Often times people will decry the loss of basic math skills, thanks to the widespread use of calculators, or basic knowledge, thanks to the easy accessibility of the Internet. To some degree these are both true, and to some degree it is also true that, yes, you can get away without memorizing facts and being good at mental or paper arithmetic in the modern world, and not be a worse person for it. (Take it to its logical progression, though, and you get…“The Feeling of Power” by Isaac Asimov. Don’t worry, it’s short.)
What worries me, though, is our loss of memory skills. Not for the useless facts, like in what year James Polk died, but practical stuff we use all the time but happen to have shortcuts for. What I’m thinking of mainly is the simple cell phone address book. For people you don’t call often, it’s perfect…no need to manage a separate book apart from your phone, or keep track of little slips of paper.
But for people you call frequently, it’s not too hard to learn a phone number…and if you ever lose your cell phone and need to borrow someone else’s, you better have the number you want to call memorized! To this end, I’ve been on-and-off trying to memorize one of my apartmentmates’ numbers each time I call her. So far all I have reliably is the area code. This is not a good thing. I only have like 4 phone numbers memorized besides my immediate family’s.
What’s even worse, though, are photographs. I’m not a particularly image-based person: I usually don’t form full visual images when I read (and I read a lot), and I don’t form strong visual memories either. It’s more of an impression of the position and situation, lighting and maybe some color, rather than definite shapes. With emotions and stuff layered on top, of course. I think I’m probably more in tune with sounds, but I haven’t thought about that too much.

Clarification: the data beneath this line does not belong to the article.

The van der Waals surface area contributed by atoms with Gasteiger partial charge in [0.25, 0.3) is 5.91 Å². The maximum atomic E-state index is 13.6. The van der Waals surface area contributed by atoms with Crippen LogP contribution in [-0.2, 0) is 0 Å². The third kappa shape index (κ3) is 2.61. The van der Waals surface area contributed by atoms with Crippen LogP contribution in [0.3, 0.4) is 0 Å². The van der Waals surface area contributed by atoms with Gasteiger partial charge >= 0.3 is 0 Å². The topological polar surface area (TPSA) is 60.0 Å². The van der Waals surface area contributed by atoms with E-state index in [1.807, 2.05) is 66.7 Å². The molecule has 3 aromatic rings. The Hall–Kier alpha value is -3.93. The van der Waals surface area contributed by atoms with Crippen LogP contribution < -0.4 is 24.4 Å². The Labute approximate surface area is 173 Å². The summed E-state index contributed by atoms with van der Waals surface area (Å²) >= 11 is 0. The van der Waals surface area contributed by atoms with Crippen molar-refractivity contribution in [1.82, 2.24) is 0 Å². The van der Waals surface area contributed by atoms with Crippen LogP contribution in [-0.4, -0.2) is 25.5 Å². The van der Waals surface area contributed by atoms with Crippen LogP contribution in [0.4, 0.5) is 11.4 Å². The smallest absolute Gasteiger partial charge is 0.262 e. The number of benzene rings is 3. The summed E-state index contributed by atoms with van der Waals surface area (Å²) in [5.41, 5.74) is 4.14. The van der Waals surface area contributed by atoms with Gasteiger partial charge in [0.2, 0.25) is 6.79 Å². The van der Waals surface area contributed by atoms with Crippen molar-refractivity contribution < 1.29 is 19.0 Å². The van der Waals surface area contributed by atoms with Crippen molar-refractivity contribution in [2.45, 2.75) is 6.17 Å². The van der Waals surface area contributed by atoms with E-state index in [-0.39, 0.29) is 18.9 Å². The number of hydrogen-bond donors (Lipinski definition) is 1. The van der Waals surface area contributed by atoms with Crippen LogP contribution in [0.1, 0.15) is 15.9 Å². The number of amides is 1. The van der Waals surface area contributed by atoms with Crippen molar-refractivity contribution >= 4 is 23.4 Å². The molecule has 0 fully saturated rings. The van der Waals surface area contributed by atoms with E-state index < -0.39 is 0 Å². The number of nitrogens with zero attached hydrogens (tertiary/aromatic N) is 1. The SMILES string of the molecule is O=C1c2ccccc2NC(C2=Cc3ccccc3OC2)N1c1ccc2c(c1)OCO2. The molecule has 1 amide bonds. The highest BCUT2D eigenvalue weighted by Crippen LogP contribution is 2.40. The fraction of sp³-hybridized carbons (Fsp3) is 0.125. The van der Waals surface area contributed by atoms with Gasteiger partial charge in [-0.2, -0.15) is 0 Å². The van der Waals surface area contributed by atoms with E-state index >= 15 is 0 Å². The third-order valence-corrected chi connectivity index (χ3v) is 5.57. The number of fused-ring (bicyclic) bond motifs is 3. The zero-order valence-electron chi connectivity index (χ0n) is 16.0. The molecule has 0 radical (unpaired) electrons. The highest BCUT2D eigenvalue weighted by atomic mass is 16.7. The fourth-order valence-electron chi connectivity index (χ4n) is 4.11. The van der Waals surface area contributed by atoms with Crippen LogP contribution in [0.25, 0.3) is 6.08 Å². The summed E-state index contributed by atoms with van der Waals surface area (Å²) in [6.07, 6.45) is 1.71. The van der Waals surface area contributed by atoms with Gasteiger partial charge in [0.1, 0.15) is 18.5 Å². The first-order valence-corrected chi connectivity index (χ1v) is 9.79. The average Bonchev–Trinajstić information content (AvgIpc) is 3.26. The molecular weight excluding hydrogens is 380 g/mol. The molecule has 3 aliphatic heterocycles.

Photographs are a problem because I form fake memories with them. If I try to recall a place or situation, especially from my early childhood, I’ll get a photograph’s representation of the place. Very quickly I’ll realize it was wrong, because the angle is from the height of at least a middle schooler, if not an adult. I don’t think this is just adjustment, because every now and then I’ll find a memory that’s actually from the height/perspective I was at the time. (My memories are not well-organized.)
Okay, it’s not just photos. This has happened occasionally when I come back to a place later in life, like my kindergarten classroom: a place I have few memories of now, so the picture I have as a middle schooler can move to the foreground. BUT, when there are photos of an event, that’s what I remember. Image-wise, anyway. It’s hard for me to keep up my own mental images, impressionistic as they may be, when there are clear photos right in front of me.
I guess having any sort of reference helps, such as the ticket stub in my wallet that I used for one of my first TR theatre practice games. Because I still have it, I still remember the game. But if I hadn’t kept the ticket, I’d have forgotten the activity by now. How much have I forgotten, just because there was nothing to hold on to?
It’s worse for photos, though. Some of my memory-images have me in them. That’s obviously not right.
It’s not so concrete. But it is happening—it’s harder to remember the moments between the pictures than what was actually captured on camera. And I’m not happy about that.
So, one way this applies to recent life. The video recording of my performance in our last Theatre Rice show was lost (due to my own stupidity). But maybe this means instead of the view the audience had, I’ll remember running on with Rosa, and looking out at the audience from the stage of Zellerbach Playhouse.